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Sunday, 2 February 2014 - Reviewed by Tim Hunter

Doctor Who Symphonic Spectacular
Music from the BBC Television Series
BBC Worldwide
Plenary Hall, Melbourne Convention and Exhibition Centre
1st February 2014, 7.30pm
Back in 2012, the Doctor Who Symphonic Spectacular proved immensely popular and successful at its first international outing with the Melbourne Symphony Orchestra. So popular that the following year it went to Sydney, and this year, it has returned to Melbourne, and will travel to Brisbane in Queensland and then across the ditch to Wellington in New Zealand. In each city, it will be collaborating with their respective symphony orchestras. In front of an enthusiastic crowd of 5,000 people – ranging in age from eight to 80, if not even younger – at the Plenary Hall in the Melbourne Convention and Exhibition Centre, the concert was nothing short of spectacular. Not only was it a wonderful celebration of Murray Gold’s original music for Doctor Who, it was also a fitting tribute to the TV show that turned 50 last year.

This year’s concert was largely based on the 50th anniversary Doctor Who at the Proms. The majority of the music came from the last four years of the show, covering Matt Smith’s time as the Doctor. Conductor Ben Foster, with the Melbourne Symphony Orchestra and Chorus, kicked things off with the blood-racing theme for the Eleventh Doctor, ‘The Madman With a Box’, with vocals supplied by soprano Antoinette Halloran, and other recent themes soon followed, including a medley of the companions’ themes for Rose, Martha, Donna and Amy, ‘Abigail’s Song’ from the 2010 Christmas Special, A Christmas Carol, the song from The Rings of Akhaten, Clara’s theme, ‘The Impossible Girl’, and music from The Name of the Doctor and The Time of the Doctor.

It wasn’t all about Matt Smith though. The Classic series was well represented too. Of course, hosting the concert was Peter Davison, the Fifth Doctor, or Doctor 005 as he called himself. He was immediately charming, relaxed, funny and clearly enjoying himself. Throughout the evening, he slipped in witty asides about his time as the Doctor, and engaged in some cheeky repartee with Foster that at one stage involved a cricket bat, a bunch of celery, and a score for Earthshock – The Opera. Davison wasn’t the only Classic Doctor to have a presence. Via the marvels of pre-recorded video, the wonderfully barmy Tom Baker featured in two segments speaking directly to the audience, and there was also the nostalgic ‘Classic Doctor Who Medley’, with music from all seven Classic Doctors. Most memorable though were the groovy 60’s sounds of The Tomb of the Cybermen and the evocative score for City of Death.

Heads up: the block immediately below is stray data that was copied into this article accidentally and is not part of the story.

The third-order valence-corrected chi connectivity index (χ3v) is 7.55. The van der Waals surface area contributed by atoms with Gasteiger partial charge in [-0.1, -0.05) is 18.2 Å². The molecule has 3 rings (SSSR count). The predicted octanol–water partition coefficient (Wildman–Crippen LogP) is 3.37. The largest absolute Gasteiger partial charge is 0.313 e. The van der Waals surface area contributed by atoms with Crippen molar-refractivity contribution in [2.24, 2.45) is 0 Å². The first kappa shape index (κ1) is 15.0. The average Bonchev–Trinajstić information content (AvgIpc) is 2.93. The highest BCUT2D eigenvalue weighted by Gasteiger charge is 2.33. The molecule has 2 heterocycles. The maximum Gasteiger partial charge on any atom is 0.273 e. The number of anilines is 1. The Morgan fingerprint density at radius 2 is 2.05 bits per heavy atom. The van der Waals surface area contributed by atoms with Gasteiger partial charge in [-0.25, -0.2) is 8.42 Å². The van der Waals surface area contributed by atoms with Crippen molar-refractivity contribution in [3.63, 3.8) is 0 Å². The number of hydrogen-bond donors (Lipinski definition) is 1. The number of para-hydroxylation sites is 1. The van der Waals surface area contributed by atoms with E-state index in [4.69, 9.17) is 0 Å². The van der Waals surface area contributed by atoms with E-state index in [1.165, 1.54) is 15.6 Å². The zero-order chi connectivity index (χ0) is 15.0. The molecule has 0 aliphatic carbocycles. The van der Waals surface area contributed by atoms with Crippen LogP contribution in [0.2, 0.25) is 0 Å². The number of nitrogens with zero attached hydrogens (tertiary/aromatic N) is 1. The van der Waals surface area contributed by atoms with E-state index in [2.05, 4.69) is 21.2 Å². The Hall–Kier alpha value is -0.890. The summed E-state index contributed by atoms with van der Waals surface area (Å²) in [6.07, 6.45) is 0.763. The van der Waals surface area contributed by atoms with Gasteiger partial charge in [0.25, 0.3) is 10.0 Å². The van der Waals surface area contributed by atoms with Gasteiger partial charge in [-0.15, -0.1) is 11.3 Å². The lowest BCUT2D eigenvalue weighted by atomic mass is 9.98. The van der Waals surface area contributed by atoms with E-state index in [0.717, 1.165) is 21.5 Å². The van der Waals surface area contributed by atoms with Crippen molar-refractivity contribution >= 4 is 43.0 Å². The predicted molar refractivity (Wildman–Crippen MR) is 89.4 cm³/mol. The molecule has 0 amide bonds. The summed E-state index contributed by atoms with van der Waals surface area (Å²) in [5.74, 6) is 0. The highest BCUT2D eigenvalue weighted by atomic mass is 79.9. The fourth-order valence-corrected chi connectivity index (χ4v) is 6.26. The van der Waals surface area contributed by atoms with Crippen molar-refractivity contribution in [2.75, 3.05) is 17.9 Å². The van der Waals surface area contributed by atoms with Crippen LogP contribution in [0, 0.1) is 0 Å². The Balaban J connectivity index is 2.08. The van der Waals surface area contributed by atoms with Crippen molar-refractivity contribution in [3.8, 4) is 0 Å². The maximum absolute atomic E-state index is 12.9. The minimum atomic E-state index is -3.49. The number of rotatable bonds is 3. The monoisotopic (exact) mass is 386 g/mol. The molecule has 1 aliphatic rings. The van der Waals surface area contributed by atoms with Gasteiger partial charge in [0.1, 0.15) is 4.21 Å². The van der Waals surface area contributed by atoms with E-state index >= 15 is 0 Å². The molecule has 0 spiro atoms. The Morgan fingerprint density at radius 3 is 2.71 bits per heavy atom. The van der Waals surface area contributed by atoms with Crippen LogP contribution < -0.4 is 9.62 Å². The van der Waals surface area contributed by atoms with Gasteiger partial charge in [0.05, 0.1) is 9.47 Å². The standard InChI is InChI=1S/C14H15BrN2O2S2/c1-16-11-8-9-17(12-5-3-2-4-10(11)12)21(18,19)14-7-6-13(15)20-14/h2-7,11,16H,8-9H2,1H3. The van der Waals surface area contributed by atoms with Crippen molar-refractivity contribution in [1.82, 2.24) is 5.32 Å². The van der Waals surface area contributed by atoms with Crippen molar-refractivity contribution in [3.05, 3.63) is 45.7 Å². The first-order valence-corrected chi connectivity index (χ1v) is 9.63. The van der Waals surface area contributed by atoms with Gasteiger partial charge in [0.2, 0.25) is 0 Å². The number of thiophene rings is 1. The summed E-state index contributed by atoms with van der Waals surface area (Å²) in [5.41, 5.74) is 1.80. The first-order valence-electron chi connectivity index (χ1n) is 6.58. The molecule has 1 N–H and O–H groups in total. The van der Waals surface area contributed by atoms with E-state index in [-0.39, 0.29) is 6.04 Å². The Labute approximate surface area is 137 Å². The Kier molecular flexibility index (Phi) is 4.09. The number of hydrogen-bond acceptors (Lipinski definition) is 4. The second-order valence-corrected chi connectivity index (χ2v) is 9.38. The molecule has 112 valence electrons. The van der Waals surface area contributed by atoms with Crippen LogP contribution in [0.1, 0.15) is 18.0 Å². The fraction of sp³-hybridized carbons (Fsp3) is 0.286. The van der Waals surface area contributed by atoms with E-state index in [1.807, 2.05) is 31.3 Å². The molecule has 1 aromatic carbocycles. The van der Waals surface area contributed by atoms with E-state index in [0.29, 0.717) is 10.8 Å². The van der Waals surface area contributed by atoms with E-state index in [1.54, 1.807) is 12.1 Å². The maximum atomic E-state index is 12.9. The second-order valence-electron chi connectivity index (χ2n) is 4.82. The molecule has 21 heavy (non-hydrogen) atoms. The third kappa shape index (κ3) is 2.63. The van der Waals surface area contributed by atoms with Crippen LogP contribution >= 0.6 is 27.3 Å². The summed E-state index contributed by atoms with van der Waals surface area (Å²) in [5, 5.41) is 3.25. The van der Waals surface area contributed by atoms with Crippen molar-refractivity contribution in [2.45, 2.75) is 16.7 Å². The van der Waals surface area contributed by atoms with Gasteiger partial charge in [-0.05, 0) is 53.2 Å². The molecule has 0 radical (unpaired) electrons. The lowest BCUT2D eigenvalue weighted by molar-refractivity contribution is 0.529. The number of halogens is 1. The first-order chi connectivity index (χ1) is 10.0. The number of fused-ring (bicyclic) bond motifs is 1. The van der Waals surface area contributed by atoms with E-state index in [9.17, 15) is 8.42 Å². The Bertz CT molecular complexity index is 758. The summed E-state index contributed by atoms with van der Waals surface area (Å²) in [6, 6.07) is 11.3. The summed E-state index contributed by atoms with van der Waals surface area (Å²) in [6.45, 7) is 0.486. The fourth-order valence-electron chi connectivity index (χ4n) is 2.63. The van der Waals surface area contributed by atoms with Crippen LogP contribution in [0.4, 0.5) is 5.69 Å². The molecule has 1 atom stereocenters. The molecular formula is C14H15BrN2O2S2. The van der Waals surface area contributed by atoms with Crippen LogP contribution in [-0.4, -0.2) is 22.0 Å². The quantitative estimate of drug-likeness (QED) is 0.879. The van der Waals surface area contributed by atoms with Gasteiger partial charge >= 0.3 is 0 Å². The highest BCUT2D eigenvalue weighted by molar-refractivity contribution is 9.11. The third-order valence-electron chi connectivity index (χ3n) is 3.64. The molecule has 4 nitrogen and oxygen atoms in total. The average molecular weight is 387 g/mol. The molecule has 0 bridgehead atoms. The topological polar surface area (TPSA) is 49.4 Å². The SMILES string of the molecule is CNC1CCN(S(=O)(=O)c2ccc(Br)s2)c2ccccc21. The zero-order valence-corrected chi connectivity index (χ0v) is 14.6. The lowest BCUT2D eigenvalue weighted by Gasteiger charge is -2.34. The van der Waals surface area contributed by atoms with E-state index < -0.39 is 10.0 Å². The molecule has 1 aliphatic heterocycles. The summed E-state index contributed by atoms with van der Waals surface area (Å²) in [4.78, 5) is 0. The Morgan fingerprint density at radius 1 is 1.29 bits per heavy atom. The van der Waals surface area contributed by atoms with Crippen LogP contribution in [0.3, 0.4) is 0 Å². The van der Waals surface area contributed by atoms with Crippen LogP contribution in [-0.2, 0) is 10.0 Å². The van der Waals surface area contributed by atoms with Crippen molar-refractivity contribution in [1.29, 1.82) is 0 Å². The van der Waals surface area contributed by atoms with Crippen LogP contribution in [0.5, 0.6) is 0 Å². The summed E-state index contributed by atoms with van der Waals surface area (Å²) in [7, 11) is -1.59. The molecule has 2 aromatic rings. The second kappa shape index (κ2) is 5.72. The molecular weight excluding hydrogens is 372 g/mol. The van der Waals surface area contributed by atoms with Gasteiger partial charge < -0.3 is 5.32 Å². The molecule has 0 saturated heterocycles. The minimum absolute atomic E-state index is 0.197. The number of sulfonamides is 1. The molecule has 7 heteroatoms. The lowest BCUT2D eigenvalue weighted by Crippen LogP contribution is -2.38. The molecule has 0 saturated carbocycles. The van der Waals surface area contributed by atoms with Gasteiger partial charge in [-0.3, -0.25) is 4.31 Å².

Apart from the thrills and emotions of the live music, the other exciting element was – naturally – the presence of aliens and monsters roaming the auditorium and the stage. Like last time, this included Silurians, Cybermen, the Silence, the Ood, Vampire Girls, Judoon and of course the Daleks, playing it up with Foster as they took over the hall. But new and welcome additions included the new Cybermen from Nightmare in Silver, ther impressive presence of Ice Warrior Skaldak from Cold War, and the Whisper Men from The Name of the Doctor.

If there was one thing that didn’t quite live up to expectations, it was Gold’s new song, ‘Fifty’, a tribute to the 50th anniversary. While it’s a beautiful song, sung wonderfully by Halloran and tenor Paul McMahon, the lyrics weren’t particularly easy to make out. Just as well they’re printed in the glossy programmes! Overall though, it was a visual and aural triumph, a perfect tribute to Doctor Who and Gold’s music and received rapturously by the audience of fans and their families, many of whom came dressed for the occasion, despite the heat, with plenty of bow ties, fezes and a whole lot of Doctor Who t-shirts. The Doctor Who Symphonic Spectacular was an event that won’t be forgotten quickly.







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